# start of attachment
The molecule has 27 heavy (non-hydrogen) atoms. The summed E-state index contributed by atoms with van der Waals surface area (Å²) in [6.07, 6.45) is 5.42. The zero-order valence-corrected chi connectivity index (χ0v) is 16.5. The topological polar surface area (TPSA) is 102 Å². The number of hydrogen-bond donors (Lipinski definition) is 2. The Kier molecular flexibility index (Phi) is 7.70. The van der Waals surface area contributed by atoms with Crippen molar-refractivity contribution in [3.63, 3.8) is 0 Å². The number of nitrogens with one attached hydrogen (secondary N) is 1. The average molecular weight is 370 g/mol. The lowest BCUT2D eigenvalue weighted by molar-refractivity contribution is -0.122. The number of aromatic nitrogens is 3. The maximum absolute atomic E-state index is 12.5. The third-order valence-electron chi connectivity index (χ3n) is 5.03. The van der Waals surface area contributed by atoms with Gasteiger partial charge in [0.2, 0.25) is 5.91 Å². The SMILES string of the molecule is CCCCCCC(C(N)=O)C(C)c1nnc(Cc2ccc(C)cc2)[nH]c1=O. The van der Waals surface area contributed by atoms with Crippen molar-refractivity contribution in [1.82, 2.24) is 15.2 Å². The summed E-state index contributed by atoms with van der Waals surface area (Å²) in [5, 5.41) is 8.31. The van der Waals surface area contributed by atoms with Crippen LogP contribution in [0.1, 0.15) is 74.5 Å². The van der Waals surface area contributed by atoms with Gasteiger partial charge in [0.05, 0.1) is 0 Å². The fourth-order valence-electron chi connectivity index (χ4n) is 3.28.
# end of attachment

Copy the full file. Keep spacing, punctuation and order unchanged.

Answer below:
The molecule has 27 heavy (non-hydrogen) atoms. The summed E-state index contributed by atoms with van der Waals surface area (Å²) in [6.07, 6.45) is 5.42. The zero-order valence-corrected chi connectivity index (χ0v) is 16.5. The topological polar surface area (TPSA) is 102 Å². The number of hydrogen-bond donors (Lipinski definition) is 2. The Kier molecular flexibility index (Phi) is 7.70. The van der Waals surface area contributed by atoms with Crippen molar-refractivity contribution in [3.63, 3.8) is 0 Å². The number of nitrogens with one attached hydrogen (secondary N) is 1. The average molecular weight is 370 g/mol. The lowest BCUT2D eigenvalue weighted by molar-refractivity contribution is -0.122. The number of aromatic nitrogens is 3. The maximum absolute atomic E-state index is 12.5. The third-order valence-electron chi connectivity index (χ3n) is 5.03. The van der Waals surface area contributed by atoms with Gasteiger partial charge in [0.2, 0.25) is 5.91 Å². The SMILES string of the molecule is CCCCCCC(C(N)=O)C(C)c1nnc(Cc2ccc(C)cc2)[nH]c1=O. The van der Waals surface area contributed by atoms with Crippen molar-refractivity contribution in [1.82, 2.24) is 15.2 Å². The summed E-state index contributed by atoms with van der Waals surface area (Å²) in [5, 5.41) is 8.31. The van der Waals surface area contributed by atoms with Crippen LogP contribution in [0.1, 0.15) is 74.5 Å². The van der Waals surface area contributed by atoms with Gasteiger partial charge in [0.05, 0.1) is 0 Å². The fourth-order valence-electron chi connectivity index (χ4n) is 3.28.